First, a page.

Advanced Care Research Centre

SET4 Workshop – 28.03.24 - Reflection – Kirsty Cartin

Here, one of our PPIE group members offers a reflection on a recent SET4 Workshop

Care homes must be actively involved in research. The care home sector is continuously evolving to meet the increasing needs of older adults with multiple long-term conditions. We need to ensure that we are effectively meeting these needs, both proactively and reactively. We need to ensure that we are collaborating with the right people to provide truly holistic care, which is delivered by the right people, at the right time and in the right place.

I was therefore excited to attend the ACRC workshop on improving healthcare for people with multiple long-term conditions using the Systems Thinking approach (SET4). I have seen some poor care transitions in the past years, and they seem to be increasing. There is so much talk of integration and collaboration between health and social care but from the perspective of care transitions, this isn’t always the case. There is a need to investigate why care transitions aren’t good and what can be done within systems to improve this – to ensure everyone receives quality care.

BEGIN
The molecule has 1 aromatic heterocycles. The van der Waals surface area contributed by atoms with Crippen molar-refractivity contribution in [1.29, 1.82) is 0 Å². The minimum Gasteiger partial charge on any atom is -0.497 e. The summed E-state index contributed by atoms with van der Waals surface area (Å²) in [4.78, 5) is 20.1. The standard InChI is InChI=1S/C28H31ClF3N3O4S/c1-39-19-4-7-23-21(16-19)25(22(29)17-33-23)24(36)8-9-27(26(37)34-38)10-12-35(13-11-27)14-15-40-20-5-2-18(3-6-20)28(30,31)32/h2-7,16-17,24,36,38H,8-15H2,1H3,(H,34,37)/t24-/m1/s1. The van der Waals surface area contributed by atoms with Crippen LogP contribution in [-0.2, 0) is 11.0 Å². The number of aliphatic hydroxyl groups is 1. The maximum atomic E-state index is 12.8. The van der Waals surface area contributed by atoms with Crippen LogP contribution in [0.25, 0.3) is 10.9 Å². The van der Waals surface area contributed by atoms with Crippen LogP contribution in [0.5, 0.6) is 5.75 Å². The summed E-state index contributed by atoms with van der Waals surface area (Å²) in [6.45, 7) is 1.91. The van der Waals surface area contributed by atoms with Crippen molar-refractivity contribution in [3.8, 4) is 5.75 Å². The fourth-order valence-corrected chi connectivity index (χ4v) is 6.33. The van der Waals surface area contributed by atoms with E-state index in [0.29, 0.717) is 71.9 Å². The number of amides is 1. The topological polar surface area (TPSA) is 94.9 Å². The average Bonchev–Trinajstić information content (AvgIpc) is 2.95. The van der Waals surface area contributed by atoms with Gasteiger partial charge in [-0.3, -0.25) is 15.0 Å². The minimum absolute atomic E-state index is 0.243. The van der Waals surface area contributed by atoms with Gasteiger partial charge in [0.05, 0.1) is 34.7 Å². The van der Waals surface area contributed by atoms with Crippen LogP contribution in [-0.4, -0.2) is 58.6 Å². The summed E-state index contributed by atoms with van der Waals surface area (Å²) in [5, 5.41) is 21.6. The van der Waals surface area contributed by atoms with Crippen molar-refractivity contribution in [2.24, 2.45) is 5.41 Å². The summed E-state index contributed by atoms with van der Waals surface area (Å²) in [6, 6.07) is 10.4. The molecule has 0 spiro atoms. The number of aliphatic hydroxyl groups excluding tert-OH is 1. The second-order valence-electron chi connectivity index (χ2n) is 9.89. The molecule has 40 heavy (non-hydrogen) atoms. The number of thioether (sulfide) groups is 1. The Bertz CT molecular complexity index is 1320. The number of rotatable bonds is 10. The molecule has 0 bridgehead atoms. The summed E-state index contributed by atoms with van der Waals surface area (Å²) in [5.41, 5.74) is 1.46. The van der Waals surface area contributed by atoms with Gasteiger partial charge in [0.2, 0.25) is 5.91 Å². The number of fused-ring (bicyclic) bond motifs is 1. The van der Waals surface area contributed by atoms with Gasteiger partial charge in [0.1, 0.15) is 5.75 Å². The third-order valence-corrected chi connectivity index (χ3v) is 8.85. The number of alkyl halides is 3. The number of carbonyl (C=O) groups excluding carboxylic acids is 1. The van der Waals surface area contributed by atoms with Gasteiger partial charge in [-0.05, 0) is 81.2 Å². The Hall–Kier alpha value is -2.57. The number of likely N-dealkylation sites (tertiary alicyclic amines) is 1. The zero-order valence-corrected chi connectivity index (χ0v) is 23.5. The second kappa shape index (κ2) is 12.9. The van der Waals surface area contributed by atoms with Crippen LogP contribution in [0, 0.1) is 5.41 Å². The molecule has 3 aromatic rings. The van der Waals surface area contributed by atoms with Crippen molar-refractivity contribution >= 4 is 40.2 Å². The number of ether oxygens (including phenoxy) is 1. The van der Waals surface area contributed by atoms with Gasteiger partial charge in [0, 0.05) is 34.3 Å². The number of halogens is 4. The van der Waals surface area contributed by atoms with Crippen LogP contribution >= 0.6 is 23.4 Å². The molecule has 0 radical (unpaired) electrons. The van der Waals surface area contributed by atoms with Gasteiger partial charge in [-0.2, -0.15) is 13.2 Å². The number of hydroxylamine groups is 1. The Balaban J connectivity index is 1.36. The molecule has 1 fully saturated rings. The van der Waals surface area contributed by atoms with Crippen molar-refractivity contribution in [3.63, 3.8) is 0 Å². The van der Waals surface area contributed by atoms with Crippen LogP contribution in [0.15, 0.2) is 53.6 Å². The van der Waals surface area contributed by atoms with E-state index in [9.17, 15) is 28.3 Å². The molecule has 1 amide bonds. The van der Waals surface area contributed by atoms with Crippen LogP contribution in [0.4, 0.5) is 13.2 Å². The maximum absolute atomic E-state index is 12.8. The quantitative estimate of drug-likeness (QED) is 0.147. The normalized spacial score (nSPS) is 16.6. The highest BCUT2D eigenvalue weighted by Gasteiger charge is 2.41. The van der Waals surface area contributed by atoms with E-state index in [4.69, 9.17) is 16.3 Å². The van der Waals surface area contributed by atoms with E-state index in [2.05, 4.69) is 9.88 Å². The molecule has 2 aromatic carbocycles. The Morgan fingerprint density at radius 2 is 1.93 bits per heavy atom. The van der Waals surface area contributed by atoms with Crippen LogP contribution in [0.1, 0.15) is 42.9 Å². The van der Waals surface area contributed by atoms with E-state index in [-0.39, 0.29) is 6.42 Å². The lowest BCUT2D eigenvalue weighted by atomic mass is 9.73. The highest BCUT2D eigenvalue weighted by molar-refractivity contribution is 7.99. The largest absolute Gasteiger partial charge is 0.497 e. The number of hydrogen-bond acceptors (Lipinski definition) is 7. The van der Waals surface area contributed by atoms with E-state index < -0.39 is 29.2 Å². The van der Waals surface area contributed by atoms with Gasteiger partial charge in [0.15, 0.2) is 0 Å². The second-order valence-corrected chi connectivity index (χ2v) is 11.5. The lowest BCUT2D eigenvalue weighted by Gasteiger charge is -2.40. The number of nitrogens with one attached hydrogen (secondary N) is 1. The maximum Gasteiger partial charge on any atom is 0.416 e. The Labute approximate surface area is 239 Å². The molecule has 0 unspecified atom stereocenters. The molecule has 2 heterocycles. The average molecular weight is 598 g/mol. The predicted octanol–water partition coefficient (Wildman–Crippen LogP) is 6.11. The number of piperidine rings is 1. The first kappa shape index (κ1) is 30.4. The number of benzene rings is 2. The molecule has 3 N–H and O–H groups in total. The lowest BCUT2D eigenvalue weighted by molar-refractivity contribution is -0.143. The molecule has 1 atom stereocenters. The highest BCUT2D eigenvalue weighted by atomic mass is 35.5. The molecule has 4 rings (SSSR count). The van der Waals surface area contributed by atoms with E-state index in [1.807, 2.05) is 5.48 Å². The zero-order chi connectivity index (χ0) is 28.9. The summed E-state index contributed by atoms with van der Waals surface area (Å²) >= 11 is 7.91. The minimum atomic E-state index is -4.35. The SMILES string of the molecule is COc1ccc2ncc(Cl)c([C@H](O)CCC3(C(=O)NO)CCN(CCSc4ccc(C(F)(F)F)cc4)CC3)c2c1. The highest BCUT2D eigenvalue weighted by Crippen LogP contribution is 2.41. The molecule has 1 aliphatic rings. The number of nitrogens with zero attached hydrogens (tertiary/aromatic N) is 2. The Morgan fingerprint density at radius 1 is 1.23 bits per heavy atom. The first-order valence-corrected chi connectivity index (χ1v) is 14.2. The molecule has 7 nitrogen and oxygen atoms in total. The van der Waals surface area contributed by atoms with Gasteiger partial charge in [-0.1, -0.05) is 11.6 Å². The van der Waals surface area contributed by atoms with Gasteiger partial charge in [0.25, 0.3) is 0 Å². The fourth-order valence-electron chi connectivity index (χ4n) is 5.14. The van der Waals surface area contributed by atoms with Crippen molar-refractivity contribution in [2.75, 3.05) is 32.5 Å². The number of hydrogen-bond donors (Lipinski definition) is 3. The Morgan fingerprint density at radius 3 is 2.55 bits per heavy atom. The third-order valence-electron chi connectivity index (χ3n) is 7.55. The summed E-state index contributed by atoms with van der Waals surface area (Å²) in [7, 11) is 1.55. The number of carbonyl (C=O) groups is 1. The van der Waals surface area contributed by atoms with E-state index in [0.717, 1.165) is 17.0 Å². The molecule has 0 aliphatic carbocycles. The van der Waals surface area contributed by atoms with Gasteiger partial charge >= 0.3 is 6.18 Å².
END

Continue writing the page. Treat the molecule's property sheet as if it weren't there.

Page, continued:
I appreciated the different experiences shared by those present – from different backgrounds. Discussions focused on aspects such as poor communication, care homes having no access to resident’s medical history and there being no equity in preventative care measures such as provision of specialist equipment between care homes and hospital/ community. I found hearing other’s experiences, very affirming.

As a group, we also discussed how we can measure good care, and this led to further questions such as what good care is and whether this is circumstantial? These conversations always leave me feeling curious to find out more.

I look forward to hearing more about the ACRC study and being involved in more PPI workshops – research must be directed by those with lived experience to ensure it can be translated into practical and achievable outcomes.